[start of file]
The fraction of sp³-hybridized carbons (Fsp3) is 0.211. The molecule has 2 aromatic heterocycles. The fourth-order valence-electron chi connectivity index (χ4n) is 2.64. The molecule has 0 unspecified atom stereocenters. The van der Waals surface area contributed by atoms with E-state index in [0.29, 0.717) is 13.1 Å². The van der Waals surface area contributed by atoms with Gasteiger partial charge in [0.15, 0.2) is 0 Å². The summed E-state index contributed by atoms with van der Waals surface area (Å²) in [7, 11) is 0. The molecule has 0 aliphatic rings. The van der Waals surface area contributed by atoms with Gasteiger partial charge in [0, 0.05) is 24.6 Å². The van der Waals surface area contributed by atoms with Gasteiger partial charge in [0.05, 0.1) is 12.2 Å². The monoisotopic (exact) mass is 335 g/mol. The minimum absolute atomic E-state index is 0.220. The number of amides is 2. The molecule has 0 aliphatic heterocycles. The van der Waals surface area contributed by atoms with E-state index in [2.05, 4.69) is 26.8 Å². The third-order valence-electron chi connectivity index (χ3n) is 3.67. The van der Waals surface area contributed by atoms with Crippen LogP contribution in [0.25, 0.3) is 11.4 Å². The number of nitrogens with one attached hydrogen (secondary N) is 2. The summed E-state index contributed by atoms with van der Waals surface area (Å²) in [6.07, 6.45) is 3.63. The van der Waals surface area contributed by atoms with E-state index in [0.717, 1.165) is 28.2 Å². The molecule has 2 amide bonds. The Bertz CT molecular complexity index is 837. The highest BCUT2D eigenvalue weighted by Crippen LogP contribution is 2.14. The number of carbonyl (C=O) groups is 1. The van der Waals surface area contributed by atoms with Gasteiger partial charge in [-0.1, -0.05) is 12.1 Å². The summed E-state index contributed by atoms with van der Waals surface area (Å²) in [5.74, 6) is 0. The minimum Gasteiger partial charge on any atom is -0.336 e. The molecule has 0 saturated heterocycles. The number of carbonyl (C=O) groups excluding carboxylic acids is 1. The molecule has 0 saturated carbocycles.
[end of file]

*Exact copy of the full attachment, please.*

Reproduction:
The fraction of sp³-hybridized carbons (Fsp3) is 0.211. The molecule has 2 aromatic heterocycles. The fourth-order valence-electron chi connectivity index (χ4n) is 2.64. The molecule has 0 unspecified atom stereocenters. The van der Waals surface area contributed by atoms with E-state index in [0.29, 0.717) is 13.1 Å². The van der Waals surface area contributed by atoms with Gasteiger partial charge in [0.15, 0.2) is 0 Å². The summed E-state index contributed by atoms with van der Waals surface area (Å²) in [7, 11) is 0. The molecule has 0 aliphatic rings. The van der Waals surface area contributed by atoms with Gasteiger partial charge in [0, 0.05) is 24.6 Å². The van der Waals surface area contributed by atoms with Gasteiger partial charge in [0.05, 0.1) is 12.2 Å². The monoisotopic (exact) mass is 335 g/mol. The minimum absolute atomic E-state index is 0.220. The number of amides is 2. The molecule has 0 aliphatic heterocycles. The van der Waals surface area contributed by atoms with E-state index in [2.05, 4.69) is 26.8 Å². The third-order valence-electron chi connectivity index (χ3n) is 3.67. The van der Waals surface area contributed by atoms with Crippen LogP contribution in [0.25, 0.3) is 11.4 Å². The number of nitrogens with one attached hydrogen (secondary N) is 2. The summed E-state index contributed by atoms with van der Waals surface area (Å²) in [6.07, 6.45) is 3.63. The van der Waals surface area contributed by atoms with E-state index in [0.717, 1.165) is 28.2 Å². The molecule has 2 amide bonds. The Bertz CT molecular complexity index is 837. The highest BCUT2D eigenvalue weighted by Crippen LogP contribution is 2.14. The number of carbonyl (C=O) groups is 1. The van der Waals surface area contributed by atoms with Gasteiger partial charge in [-0.1, -0.05) is 12.1 Å². The summed E-state index contributed by atoms with van der Waals surface area (Å²) in [5.74, 6) is 0. The minimum Gasteiger partial charge on any atom is -0.336 e. The molecule has 0 saturated heterocycles. The number of carbonyl (C=O) groups excluding carboxylic acids is 1. The molecule has 0 saturated carbocycles.